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Study Finds β-Blockers May Not Reduce Cardiovascular Event Risk

Last Updated: October 02, 2012.

For patients with coronary artery disease (CAD) risk factors alone, previous myocardial infarction (MI), or CAD without MI, β-blockers are not associated with a lower rate of cardiovascular events, according to a study published in the Oct. 3 issue of the Journal of the American Medical Association.

TUESDAY, Oct. 2 (HealthDay News) -- For patients with coronary artery disease (CAD) risk factors alone, previous myocardial infarction (MI), or CAD without MI, β-blockers are not associated with a lower rate of cardiovascular events, according to a study published in the Oct. 3 issue of the Journal of the American Medical Association.

Sripal Bangalore, M.D., M.H.A., from the New York University School of Medicine in New York City, and colleagues assessed the correlation between β-blocker use and cardiovascular events in three groups of patients in the Reduction of Atherothrombosis for Continued Health registry: 14,043 with known prior MI; 12,012 with known CAD without MI; and 18,653 with CAD risk factors alone. A composite of cardiovascular death, nonfatal MI, or nonfatal stroke was the primary outcome. The primary outcome plus hospitalization for atherothrombotic events or revascularization procedure was assessed as the secondary outcome.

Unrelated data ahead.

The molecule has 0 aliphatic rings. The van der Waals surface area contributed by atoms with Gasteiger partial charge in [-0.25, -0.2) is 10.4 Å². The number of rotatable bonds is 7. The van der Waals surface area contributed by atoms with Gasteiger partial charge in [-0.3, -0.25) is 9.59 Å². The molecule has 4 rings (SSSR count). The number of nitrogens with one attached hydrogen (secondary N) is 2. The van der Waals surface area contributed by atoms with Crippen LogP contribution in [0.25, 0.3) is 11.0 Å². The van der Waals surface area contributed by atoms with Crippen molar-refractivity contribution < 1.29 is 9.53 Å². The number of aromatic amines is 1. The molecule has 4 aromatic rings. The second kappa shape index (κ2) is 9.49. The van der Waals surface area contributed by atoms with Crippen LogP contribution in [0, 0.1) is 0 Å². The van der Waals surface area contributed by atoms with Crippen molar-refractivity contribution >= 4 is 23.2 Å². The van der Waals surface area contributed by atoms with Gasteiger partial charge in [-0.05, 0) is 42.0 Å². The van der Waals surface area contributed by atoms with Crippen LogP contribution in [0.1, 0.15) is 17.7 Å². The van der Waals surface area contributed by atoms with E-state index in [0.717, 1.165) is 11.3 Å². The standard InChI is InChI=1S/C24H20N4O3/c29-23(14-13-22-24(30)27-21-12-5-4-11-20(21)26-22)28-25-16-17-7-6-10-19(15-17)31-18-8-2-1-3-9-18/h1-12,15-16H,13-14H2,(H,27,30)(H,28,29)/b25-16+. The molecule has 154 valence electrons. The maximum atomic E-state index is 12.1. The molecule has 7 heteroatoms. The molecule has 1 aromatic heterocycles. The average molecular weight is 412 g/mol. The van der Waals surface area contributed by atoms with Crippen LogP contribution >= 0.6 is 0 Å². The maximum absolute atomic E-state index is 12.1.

The researchers found that, over 44 months, event rates were not significantly different in patients using β-blockers versus those without β-blockers, even in the prior MI cohort. In the CAD without MI cohort, there were significantly higher rates for the secondary outcome with β-blocker use (odds ratio [OR], 1.14) and for the tertiary outcome (OR, 1.17). In patients with CAD risk factors only, the event rates were significantly higher for both the primary outcome (hazard ratio, 1.18) and the secondary outcome (OR, 1.12) with β-blocker use versus without. β-blocker use correlated with a significantly lower incidence of the secondary outcome (OR, 0.77) for those with recent MI (no more than one year).

"Further research is warranted to identify subgroups that benefit from β-blocker therapy and the optimal duration of β-blocker therapy," the authors write.

Several authors disclosed financial ties to the pharmaceutical industry.

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